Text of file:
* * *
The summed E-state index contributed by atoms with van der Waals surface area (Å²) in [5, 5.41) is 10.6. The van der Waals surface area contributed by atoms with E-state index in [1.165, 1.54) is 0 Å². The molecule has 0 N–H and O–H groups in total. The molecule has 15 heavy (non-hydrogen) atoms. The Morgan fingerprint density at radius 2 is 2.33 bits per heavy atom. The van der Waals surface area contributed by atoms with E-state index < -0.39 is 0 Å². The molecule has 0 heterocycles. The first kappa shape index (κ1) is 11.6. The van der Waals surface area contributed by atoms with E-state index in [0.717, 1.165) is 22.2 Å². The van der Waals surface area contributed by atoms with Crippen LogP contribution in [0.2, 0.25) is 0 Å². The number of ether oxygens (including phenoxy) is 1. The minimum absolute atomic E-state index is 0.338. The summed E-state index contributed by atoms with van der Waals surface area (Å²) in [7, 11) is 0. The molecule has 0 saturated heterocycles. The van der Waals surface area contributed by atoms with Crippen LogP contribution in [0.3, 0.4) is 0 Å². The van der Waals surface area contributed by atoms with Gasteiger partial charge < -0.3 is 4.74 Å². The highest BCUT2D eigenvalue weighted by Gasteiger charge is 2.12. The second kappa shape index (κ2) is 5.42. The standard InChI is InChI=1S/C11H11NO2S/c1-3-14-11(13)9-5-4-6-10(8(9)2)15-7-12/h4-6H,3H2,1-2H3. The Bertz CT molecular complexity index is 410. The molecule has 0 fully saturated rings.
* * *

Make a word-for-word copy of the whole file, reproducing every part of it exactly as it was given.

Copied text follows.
The summed E-state index contributed by atoms with van der Waals surface area (Å²) in [5, 5.41) is 10.6. The van der Waals surface area contributed by atoms with E-state index in [1.165, 1.54) is 0 Å². The molecule has 0 N–H and O–H groups in total. The molecule has 15 heavy (non-hydrogen) atoms. The Morgan fingerprint density at radius 2 is 2.33 bits per heavy atom. The van der Waals surface area contributed by atoms with E-state index < -0.39 is 0 Å². The molecule has 0 heterocycles. The first kappa shape index (κ1) is 11.6. The van der Waals surface area contributed by atoms with E-state index in [0.717, 1.165) is 22.2 Å². The van der Waals surface area contributed by atoms with Crippen LogP contribution in [0.2, 0.25) is 0 Å². The number of ether oxygens (including phenoxy) is 1. The minimum absolute atomic E-state index is 0.338. The summed E-state index contributed by atoms with van der Waals surface area (Å²) in [7, 11) is 0. The molecule has 0 saturated heterocycles. The van der Waals surface area contributed by atoms with Crippen LogP contribution in [0.3, 0.4) is 0 Å². The van der Waals surface area contributed by atoms with Gasteiger partial charge < -0.3 is 4.74 Å². The highest BCUT2D eigenvalue weighted by Gasteiger charge is 2.12. The second kappa shape index (κ2) is 5.42. The standard InChI is InChI=1S/C11H11NO2S/c1-3-14-11(13)9-5-4-6-10(8(9)2)15-7-12/h4-6H,3H2,1-2H3. The Bertz CT molecular complexity index is 410. The molecule has 0 fully saturated rings.